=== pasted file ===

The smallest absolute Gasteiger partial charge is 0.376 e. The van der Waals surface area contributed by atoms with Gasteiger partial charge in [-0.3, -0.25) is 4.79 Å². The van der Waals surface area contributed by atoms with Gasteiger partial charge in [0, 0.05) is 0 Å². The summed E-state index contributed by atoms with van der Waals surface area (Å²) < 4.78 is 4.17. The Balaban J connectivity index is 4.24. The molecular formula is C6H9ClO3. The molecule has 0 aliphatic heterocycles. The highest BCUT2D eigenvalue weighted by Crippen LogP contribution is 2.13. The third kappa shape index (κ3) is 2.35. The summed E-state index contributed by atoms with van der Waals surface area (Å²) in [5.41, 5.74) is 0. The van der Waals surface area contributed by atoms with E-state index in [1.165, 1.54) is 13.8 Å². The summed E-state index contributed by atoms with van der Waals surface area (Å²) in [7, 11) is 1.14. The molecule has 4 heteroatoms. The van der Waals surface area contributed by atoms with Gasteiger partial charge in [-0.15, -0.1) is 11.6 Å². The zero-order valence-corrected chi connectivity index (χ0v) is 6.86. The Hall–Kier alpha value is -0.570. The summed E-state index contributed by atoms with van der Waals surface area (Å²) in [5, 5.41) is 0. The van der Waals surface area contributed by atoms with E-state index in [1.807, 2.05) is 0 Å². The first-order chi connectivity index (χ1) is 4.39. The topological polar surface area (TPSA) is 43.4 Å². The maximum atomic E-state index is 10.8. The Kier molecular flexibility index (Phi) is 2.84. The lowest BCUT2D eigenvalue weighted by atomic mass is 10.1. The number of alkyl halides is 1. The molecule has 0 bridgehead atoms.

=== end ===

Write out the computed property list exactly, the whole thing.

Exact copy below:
The smallest absolute Gasteiger partial charge is 0.376 e. The van der Waals surface area contributed by atoms with Gasteiger partial charge in [-0.3, -0.25) is 4.79 Å². The van der Waals surface area contributed by atoms with Gasteiger partial charge in [0, 0.05) is 0 Å². The summed E-state index contributed by atoms with van der Waals surface area (Å²) < 4.78 is 4.17. The Balaban J connectivity index is 4.24. The molecular formula is C6H9ClO3. The molecule has 0 aliphatic heterocycles. The highest BCUT2D eigenvalue weighted by Crippen LogP contribution is 2.13. The third kappa shape index (κ3) is 2.35. The summed E-state index contributed by atoms with van der Waals surface area (Å²) in [5.41, 5.74) is 0. The van der Waals surface area contributed by atoms with E-state index in [1.165, 1.54) is 13.8 Å². The summed E-state index contributed by atoms with van der Waals surface area (Å²) in [7, 11) is 1.14. The molecule has 4 heteroatoms. The van der Waals surface area contributed by atoms with Gasteiger partial charge in [-0.15, -0.1) is 11.6 Å². The zero-order valence-corrected chi connectivity index (χ0v) is 6.86. The Hall–Kier alpha value is -0.570. The summed E-state index contributed by atoms with van der Waals surface area (Å²) in [5, 5.41) is 0. The van der Waals surface area contributed by atoms with E-state index in [1.807, 2.05) is 0 Å². The first-order chi connectivity index (χ1) is 4.39. The topological polar surface area (TPSA) is 43.4 Å². The maximum atomic E-state index is 10.8. The Kier molecular flexibility index (Phi) is 2.84. The lowest BCUT2D eigenvalue weighted by atomic mass is 10.1. The number of alkyl halides is 1. The molecule has 0 bridgehead atoms.